Chapter 19 - The Giraffe Hunters by Mayne Reid

The Camelopard.

There is perhaps no animal living so graceful in form, more beautiful in colour, and more stately and majestic in appearance than the camelopard, now generally known by the French appellation of giraffe. Measuring eighteen feet from the hoof of the fore leg to the crest of its crown, it stands, as an American would express it, “The tallest animal in creation.” There is but a single species of the giraffe, and from the elegance and stateliness of its shape, the pleasing variety and arrangement of its colours, and the mildness of its disposition, its first appearance in Europe excited considerable interest.

Although this animal was well known to the ancient Romans, and indeed, played no inconsiderable part in the gorgeous exhibitions of that luxurious people, yet, with the ultimate overthrow of the Roman Empire, the camelopard finally disappeared from Europe, and for several centuries remained a perfect stranger to the civilised world.

It is not until towards the close of the fifteenth century, that we again hear of the giraffe’s appearance,—when it is related that Lorenzo de Medici exhibited one at Florence.

The first of these animals seen in England was a gift from the Pasha of Egypt to George the Fourth. It arrived in 1828, and died during the following year.

On the 24th of May, 1836, four giraffes were exhibited in the Zoological gardens at Regent’s Park. They were brought from the south-west of Kordofan, and were transported to London at an expense of 2386 pounds three shillings and one penny.

From a casual glance at the giraffe, its fore legs would appear nearly twice as long as the hind ones, but such is not the case. This difference of appearance is caused by the great depth of shoulder, compared with the hips. In proportion to the rest of its body, the camelopard has rather a small head, upheld by a neck nearly six feet in length, gently tapering towards the crown. The animal’s height, reckoning from the top of the head to the hoofs of the fore feet, is about equally divided between neck, shoulders, and legs. Measured from the summit of the hips to the hoofs of the hind feet, it rarely exceeds six and a half, or seven feet.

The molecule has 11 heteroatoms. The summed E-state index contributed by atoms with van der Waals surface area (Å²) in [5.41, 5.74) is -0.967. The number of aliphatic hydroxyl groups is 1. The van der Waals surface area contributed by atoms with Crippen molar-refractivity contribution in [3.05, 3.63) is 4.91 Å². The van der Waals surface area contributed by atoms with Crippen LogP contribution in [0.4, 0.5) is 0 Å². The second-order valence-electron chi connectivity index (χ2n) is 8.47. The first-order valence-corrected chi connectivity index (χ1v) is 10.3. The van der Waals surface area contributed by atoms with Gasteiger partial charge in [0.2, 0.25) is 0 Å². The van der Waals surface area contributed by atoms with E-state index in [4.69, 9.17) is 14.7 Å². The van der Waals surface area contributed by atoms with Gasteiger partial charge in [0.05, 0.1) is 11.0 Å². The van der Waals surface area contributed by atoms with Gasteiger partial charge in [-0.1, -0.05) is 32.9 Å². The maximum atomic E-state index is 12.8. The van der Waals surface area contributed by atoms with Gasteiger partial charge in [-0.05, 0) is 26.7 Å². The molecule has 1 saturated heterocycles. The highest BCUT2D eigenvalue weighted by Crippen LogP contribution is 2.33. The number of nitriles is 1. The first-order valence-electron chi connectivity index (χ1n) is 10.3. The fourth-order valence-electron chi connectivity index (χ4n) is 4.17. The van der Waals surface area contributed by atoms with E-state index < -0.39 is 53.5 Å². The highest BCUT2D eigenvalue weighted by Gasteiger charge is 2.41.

The head of the giraffe is furnished with a pair of excrescences, usually called horns, although very unlike the horn of any other animal. They are of a porous bony texture covered with short, coarse bristles. Naturalists have, as yet, failed to determine for what purpose these osseous processes are provided. They cannot be either for offence or defence, since they are too easily displaced to afford any resistance in the case of a collision.

The eyes of the camelopard are worthy of all praise. They are of large size, even softer and more gentle than those of the far-famed gazelle, and so placed that it can see in almost every direction without turning its head.

All its senses are very acute; and being an animal of timid habit, it can only be approached by man when mounted upon a fleet horse.

The camelopard feeds on the leaves and blossoms of an umbrella-shaped tree,—a species of mimosa, called mokhala by the native Africans, and cameel-doorn (Camelthorn) by the Dutch settlers of the Cape.

As a grasper and feeler, the tongue of the giraffe is used, as the trunk of the elephants; and its great height enables it to gather the leaves of the mokhala far beyond the reach of the latter.

The camelopard’s skin is exceedingly thick,—often as much as an inch and a half—and so difficult of penetration, that frequently, twenty or thirty bullets are required to bring the creature to the ground. These wounds it receives and suffers in silence; for the giraffe is dumb.

Unlike that of most other animals, its hairy coat becomes darker with age.

The colour of the female is somewhat lighter than the male, and she is also of much inferior stature.

The camelopard can only defend itself by kicking; and it uses its heels in this way more effectively than any other creature,—the horse not excepted. The prominence of its eyes enables it to see behind, when directing its heels against an enemy, and so secures its taking a certain aim; while the blow it can give will crush in the skull of a man, or leave him with a couple of broken ribs. If unmolested, it is among the most innocent of animals.

A creature so strangely shaped, and possessing so much speed and strength, was certainly designed by the Creator for some other use than browsing upon the leaves of mimosa-trees; but that use, man has not yet discovered.